‘Carnage in the countryside’ is what the Easter holidays could bring to local farmers according to recent figures released by NFU Mutual.
The latest statistics confirm that in 2021 farmers lost livestock worth an estimated £1.52million, after the animals were injured or killed by runaway dogs.
And those most at risk this Easter are newborn lambs and pregnant ewes that are out in the open countryside across the county.
Meanwhile, rural insurer NFU Mutual fears ‘pandemic puppies’ could cause even greater carnage this year if more dogs are allowed off their leads. Research shows that 73% of dog owners now allow their pets to wander off-leash, and 49% admit that their dogs don’t always come back when called.
“With Easter falling so late this year, most lambs have already been born, making them very vulnerable to dog attack,” said NFU rural affairs specialist Rebecca Davidson.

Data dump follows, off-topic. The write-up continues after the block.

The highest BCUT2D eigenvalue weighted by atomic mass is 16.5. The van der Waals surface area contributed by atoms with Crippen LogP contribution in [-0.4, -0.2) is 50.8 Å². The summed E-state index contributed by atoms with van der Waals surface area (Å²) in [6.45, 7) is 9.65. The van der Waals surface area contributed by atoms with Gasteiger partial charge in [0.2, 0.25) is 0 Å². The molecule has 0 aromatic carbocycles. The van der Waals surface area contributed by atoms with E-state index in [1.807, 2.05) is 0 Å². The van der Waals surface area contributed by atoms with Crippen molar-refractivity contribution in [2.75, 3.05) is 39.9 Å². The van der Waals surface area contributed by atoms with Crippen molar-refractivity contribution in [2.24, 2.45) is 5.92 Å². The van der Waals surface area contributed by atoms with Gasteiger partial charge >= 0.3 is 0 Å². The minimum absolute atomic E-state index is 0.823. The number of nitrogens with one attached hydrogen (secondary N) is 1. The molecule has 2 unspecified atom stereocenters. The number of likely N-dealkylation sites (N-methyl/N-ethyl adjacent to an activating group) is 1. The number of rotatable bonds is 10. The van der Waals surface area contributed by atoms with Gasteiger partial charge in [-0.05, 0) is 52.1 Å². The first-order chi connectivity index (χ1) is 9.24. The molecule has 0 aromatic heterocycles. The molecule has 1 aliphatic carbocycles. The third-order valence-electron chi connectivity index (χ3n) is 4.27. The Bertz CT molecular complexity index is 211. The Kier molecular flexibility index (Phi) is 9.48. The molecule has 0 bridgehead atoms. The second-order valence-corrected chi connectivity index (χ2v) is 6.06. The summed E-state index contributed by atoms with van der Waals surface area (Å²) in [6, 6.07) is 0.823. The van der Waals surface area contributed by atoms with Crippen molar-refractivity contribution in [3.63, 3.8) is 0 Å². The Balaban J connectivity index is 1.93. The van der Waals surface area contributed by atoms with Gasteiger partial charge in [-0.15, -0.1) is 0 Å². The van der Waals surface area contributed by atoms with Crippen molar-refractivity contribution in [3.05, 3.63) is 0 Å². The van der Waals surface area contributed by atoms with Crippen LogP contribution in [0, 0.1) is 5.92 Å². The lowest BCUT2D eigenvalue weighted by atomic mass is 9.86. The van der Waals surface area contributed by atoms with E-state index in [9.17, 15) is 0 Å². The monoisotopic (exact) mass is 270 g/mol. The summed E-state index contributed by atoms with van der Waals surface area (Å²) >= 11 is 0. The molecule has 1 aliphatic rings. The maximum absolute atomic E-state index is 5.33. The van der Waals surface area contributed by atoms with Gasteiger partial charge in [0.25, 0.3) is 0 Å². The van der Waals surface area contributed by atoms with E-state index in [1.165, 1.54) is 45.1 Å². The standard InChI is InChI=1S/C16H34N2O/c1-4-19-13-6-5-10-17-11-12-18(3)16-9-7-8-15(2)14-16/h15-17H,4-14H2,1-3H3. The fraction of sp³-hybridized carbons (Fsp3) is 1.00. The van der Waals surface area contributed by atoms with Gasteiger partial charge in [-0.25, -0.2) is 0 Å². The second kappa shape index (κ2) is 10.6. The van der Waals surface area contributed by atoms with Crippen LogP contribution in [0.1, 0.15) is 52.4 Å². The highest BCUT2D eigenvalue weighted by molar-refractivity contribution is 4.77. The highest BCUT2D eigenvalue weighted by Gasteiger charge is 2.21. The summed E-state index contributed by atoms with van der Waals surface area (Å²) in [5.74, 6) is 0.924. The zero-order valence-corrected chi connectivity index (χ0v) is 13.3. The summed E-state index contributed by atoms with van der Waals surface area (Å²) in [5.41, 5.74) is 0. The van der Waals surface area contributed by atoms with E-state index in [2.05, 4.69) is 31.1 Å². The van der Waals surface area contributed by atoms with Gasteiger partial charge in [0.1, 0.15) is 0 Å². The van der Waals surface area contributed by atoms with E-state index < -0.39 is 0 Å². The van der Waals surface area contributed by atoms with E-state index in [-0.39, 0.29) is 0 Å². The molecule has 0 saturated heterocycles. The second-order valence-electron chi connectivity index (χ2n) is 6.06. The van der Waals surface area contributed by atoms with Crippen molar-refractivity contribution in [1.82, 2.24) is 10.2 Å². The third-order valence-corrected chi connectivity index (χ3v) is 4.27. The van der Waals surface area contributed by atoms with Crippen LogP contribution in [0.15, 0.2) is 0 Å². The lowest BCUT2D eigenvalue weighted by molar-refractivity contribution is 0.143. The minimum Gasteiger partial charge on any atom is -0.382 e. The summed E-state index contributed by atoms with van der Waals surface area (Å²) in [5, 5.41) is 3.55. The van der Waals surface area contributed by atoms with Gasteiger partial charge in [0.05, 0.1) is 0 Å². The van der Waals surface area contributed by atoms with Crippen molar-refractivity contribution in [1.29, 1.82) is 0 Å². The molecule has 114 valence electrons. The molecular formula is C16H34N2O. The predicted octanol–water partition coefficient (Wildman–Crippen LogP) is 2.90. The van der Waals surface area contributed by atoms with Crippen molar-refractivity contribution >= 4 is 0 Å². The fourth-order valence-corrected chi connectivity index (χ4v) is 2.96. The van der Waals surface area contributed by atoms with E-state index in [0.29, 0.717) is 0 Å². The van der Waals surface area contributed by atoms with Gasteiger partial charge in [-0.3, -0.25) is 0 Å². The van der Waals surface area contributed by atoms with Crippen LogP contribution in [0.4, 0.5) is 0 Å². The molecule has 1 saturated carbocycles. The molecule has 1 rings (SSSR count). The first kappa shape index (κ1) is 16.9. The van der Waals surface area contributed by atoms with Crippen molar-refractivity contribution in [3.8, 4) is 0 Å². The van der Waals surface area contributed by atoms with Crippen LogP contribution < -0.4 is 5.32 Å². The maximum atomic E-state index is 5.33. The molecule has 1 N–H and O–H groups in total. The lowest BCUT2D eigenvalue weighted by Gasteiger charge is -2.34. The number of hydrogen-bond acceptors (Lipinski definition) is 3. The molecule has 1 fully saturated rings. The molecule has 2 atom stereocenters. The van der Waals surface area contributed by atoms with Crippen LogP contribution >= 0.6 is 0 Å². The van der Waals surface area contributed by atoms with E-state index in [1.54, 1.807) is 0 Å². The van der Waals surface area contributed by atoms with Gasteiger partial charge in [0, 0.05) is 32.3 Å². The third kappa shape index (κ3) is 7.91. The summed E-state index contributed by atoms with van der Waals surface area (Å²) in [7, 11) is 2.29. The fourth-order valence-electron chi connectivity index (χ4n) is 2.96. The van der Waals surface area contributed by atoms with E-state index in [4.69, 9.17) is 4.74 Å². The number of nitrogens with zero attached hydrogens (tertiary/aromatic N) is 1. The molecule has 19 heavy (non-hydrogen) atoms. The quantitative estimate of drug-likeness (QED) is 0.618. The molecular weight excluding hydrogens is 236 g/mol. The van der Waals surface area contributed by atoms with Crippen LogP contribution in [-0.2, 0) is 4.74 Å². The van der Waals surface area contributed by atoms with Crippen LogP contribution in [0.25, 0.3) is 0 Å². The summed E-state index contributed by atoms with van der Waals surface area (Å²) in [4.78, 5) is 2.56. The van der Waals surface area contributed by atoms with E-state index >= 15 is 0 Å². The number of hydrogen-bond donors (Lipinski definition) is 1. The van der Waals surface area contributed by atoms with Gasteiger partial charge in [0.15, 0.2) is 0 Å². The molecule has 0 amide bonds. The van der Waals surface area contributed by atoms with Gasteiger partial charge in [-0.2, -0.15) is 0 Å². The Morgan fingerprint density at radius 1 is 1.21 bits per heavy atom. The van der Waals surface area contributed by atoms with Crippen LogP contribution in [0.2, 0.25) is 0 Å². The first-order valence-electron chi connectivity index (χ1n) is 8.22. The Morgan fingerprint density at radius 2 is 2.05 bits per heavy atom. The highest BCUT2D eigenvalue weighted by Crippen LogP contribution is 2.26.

“And with many people planning an Easter trip with dogs not normally used to being around sheep or roaming freely in the countryside, we fear there will be an upsurge in attacks.”
Ms Davidson went on to say that it’s not just big dogs that pose a threat to livestock. Small dogs are equally threatening as they can cause death by chasing sheep in fields until the animal dies of stress. Similarly, newborn lambs may be separated from their mother,
“We’re just asking owners to keep their pets on a leash whenever livestock might be around,” she added.
If anyone sees dogs on the loose behaving aggressively, they are asked to report the incident to the police or local farmers near where the livestock are kept.